When the rain is driving down and you’re sliding through mud to catch your horse who is wearing a drenched turnout rug, it’s very easy to question why it was such a good idea to own a horse at all!

Here are five useful tips for staying sane and trying to make the miserable winter weather more bearable.

  1. Lay down hard core in the gate area to help avoid fields becoming poached, a cheaper option could be to lay down stable mats, or fence off the gateway to encourage horses to not always wait in the same area.
  2. Look into Investing in a Hay Hutch as a lot of hay is wasted in muddy fields, as it gets trampled. A Hay Hutch (www.hay-hutch.com) contains hay in a robust plastic feeder with apertures, designed to prevent hay wastage and damage to pasture, or maybe make up some hay feeders out of old pallets as another option.
  3. Check regularly for rain scald, if your horse is not rugged up, keep an eye on their skin to check they are not suffering from rain scald. If they are susceptible to the condition, help prevent it by putting rugs on and ensuring there is a field shelter so they can escape from the rain. Robert Ibbotson of Robinson Animal Healthcare recommends an antibacterial wash, such as Active Wash, have this as an essential item to add to your winter first-aid kit (www.robinsonhealthcare.com). “This can be used to treat mud fever or rain scald, or help prevent them when used regularly as a shampoo on horses that are prone to these conditions,” he says.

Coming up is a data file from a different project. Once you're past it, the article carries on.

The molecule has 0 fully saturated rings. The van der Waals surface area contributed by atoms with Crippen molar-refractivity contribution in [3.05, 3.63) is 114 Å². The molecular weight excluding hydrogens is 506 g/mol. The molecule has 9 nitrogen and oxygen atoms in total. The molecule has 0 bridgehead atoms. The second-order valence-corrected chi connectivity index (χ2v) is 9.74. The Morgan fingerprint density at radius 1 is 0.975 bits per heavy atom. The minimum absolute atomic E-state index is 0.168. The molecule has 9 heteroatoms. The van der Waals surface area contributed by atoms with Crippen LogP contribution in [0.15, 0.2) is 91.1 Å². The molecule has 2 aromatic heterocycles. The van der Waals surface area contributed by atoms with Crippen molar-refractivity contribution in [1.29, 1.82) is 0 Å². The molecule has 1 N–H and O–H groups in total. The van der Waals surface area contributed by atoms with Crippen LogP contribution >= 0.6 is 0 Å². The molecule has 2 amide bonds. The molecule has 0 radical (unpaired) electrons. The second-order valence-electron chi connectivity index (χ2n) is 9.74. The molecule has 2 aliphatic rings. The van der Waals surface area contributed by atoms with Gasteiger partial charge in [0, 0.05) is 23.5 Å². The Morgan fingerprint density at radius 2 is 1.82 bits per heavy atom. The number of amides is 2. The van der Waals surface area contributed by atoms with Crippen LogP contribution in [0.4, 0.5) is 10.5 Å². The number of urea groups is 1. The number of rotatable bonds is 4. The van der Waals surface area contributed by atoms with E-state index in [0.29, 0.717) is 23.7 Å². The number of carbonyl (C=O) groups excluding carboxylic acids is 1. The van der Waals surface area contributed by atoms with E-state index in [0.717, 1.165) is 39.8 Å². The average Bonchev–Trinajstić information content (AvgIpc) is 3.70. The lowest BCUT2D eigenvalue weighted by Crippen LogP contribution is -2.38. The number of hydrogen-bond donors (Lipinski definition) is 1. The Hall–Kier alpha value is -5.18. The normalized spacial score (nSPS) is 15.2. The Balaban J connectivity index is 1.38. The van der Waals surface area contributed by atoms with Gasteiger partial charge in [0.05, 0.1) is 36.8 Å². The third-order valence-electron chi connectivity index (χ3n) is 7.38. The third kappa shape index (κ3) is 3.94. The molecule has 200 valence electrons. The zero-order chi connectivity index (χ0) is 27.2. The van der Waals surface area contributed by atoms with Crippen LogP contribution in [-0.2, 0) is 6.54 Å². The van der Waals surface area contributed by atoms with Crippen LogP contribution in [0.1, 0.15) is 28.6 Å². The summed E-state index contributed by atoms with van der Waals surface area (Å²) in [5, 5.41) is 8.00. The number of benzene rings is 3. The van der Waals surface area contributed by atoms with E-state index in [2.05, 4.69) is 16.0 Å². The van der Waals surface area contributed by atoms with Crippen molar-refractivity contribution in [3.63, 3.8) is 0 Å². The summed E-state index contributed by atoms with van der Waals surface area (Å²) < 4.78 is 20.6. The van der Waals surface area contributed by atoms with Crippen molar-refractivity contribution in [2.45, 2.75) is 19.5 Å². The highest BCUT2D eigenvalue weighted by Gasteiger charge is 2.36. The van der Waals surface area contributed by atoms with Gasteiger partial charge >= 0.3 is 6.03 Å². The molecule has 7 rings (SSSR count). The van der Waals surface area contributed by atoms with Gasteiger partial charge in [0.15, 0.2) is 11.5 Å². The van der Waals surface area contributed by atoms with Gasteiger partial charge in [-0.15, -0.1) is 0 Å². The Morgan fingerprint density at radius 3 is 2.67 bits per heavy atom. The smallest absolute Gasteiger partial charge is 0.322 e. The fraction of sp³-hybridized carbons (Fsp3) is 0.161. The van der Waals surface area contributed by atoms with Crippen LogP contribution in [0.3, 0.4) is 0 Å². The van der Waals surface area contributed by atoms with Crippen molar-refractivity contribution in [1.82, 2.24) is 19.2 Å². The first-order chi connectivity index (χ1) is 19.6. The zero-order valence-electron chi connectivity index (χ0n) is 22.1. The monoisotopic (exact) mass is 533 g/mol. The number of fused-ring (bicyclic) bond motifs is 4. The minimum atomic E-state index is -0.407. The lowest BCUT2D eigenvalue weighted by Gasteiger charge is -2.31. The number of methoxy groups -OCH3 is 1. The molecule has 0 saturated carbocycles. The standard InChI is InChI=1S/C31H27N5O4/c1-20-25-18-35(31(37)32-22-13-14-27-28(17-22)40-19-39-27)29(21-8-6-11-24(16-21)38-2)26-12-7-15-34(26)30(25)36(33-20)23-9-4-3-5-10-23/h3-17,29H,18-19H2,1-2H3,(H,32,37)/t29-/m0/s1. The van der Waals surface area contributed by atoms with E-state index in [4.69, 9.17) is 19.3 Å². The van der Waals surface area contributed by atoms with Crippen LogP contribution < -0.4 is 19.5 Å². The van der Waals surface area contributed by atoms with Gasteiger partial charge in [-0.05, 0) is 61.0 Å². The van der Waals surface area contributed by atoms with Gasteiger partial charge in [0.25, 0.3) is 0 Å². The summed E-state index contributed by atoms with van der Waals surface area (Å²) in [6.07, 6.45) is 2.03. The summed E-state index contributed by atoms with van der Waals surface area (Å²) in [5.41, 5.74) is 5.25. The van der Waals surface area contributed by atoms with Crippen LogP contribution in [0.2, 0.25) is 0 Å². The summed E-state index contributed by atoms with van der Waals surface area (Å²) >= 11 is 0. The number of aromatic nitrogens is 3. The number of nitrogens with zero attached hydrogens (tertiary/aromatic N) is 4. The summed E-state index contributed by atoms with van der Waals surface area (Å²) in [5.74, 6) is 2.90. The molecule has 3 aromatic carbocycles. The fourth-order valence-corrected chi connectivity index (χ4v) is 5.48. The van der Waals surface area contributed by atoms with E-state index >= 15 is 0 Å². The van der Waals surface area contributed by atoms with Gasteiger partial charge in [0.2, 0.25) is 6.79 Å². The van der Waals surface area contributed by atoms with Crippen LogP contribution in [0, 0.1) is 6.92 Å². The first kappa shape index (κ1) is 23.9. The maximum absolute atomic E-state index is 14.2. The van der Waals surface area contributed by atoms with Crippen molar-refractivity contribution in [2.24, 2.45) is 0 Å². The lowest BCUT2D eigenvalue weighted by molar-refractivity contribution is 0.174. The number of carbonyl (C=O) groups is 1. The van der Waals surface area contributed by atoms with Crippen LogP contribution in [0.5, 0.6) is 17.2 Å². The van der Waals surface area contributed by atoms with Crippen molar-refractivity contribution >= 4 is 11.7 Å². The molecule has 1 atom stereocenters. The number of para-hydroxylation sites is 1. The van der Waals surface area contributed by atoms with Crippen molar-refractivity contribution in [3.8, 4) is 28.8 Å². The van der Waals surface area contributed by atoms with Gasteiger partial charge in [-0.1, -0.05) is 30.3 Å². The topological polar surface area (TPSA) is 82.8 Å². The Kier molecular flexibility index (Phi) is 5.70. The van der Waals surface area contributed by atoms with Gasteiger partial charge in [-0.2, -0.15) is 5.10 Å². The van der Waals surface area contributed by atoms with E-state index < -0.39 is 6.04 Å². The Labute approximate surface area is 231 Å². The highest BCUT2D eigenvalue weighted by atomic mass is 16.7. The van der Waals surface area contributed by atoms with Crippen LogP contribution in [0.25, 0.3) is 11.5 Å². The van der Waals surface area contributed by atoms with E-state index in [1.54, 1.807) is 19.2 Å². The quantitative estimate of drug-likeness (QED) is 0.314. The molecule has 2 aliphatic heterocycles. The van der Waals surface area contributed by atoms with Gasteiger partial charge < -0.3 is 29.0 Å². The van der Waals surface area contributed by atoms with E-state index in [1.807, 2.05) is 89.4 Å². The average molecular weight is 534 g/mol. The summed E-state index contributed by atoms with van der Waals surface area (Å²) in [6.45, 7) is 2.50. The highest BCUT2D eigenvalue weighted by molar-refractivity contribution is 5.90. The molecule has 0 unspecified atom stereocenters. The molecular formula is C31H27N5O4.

4. Make a plan to dry rugs - Establish a dedicated drying area for soaked rugs and make the most of any sun to air them in. Or look to invest in a dedicated drier to dry your rugs in 4hr here are some examples to be found on these websites (www.horserugdriers.co.ukor www.drimee.com).

Everybody has their own system relating to the above; what’s always true is that whatever system you use ‘if it works for you it’s usually the best one with what you have available to you and what you can afford financially.’